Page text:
What is the best car insurance for college graduates?
Finding the best car insurance company for your needs typically requires doing comparison research. Carriers differ in rates and coverage options, some of which may be better suited to meet your individual needs than others. While an insurer may have affordable rates and robust coverage options, it might also have poor financial strength or below-average customer satisfaction, which could negatively impact your insurance experience over time. Research the list of providers in your area to make the most informed decision.
Why is car insurance so expensive for college graduates?
The biggest factor weighing against college graduates in terms of car insurance affordability is their age. Drivers aged 20 to 29 were involved in 25% of distracted driving fatalities in 2018 alone, according to the CDC, making them particularly risky to insure. For this reason, rates may be much higher for drivers in this age group than for their older, more experienced counterparts.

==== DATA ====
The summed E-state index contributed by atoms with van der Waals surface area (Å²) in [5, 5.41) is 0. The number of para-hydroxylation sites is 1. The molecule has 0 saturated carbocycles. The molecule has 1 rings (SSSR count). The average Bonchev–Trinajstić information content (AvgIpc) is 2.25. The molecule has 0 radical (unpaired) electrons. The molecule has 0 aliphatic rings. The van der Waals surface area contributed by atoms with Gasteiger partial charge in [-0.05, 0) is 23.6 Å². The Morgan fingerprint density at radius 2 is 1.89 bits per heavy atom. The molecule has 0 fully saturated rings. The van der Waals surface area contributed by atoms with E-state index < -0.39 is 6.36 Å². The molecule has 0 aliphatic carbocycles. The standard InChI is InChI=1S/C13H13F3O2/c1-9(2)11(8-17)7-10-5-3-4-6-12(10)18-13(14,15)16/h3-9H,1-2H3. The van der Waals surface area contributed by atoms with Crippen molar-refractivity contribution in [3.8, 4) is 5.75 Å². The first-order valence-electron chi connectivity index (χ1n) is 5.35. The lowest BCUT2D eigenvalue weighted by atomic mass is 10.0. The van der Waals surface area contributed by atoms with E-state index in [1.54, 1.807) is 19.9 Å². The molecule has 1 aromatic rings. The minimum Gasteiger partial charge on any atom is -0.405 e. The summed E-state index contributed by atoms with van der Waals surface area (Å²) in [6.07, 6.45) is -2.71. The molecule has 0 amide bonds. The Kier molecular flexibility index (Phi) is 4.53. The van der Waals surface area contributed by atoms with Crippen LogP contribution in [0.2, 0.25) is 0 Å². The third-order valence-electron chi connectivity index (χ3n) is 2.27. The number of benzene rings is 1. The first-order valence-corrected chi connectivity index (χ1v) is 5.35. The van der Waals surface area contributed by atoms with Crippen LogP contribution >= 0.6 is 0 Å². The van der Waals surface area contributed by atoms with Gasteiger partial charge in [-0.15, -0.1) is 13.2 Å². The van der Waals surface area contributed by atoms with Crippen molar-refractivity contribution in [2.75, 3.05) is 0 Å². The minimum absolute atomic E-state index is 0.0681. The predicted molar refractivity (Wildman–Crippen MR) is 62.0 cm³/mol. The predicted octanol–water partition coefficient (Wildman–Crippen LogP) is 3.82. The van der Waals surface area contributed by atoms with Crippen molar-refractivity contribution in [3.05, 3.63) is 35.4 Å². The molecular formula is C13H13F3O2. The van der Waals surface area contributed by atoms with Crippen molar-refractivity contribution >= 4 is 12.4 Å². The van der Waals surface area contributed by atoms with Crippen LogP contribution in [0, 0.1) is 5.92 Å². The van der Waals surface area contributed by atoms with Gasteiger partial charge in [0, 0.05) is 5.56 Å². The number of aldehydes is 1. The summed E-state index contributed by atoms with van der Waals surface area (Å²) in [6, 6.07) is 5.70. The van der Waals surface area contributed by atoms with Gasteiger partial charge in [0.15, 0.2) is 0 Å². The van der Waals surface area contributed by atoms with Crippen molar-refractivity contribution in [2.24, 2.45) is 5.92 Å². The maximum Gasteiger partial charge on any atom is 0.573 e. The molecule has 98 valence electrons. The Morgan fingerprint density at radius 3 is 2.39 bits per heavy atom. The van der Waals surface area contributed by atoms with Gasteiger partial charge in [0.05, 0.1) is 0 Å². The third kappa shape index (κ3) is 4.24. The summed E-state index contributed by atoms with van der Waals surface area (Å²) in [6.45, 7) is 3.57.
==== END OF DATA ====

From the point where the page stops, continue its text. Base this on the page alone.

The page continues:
Bankrate utilizes Quadrant Information Services to analyze 2021 rates for all ZIP codes and carriers in all 50 states and Washington, D.C. Quoted rates are based on a 40-year-old male and female driver with a clean driving record, good credit and the following full coverage limits:
- $100,000 bodily injury liability per person
- $300,000 bodily injury liability per accident
- $50,000 property damage liability per accident
- $100,000 uninsured motorist bodily injury per person
- $300,000 uninsured motorist bodily injury per accident
- $500 collision deductible
- $500 comprehensive deductible
To determine minimum coverage limits, Bankrate used minimum coverage that meets each state’s requirements. Our base profile drivers own a 2019 Toyota Camry, commute five days a week and drive 12,000 miles annually.
These are sample rates and should only be used for comparative purposes.
Age: Rates were calculated by evaluating our base profile with the ages 18-60 (base: 40 years) applied. Depending on age, drivers may be a renter or homeowner. Hawaii rates indicate age is not a contributing factor.
Gender: the following states do not use gender as a determining factor in calculating premiums: California, Hawaii, Massachusetts, Michigan, Montana, North Carolina, Pennsylvania.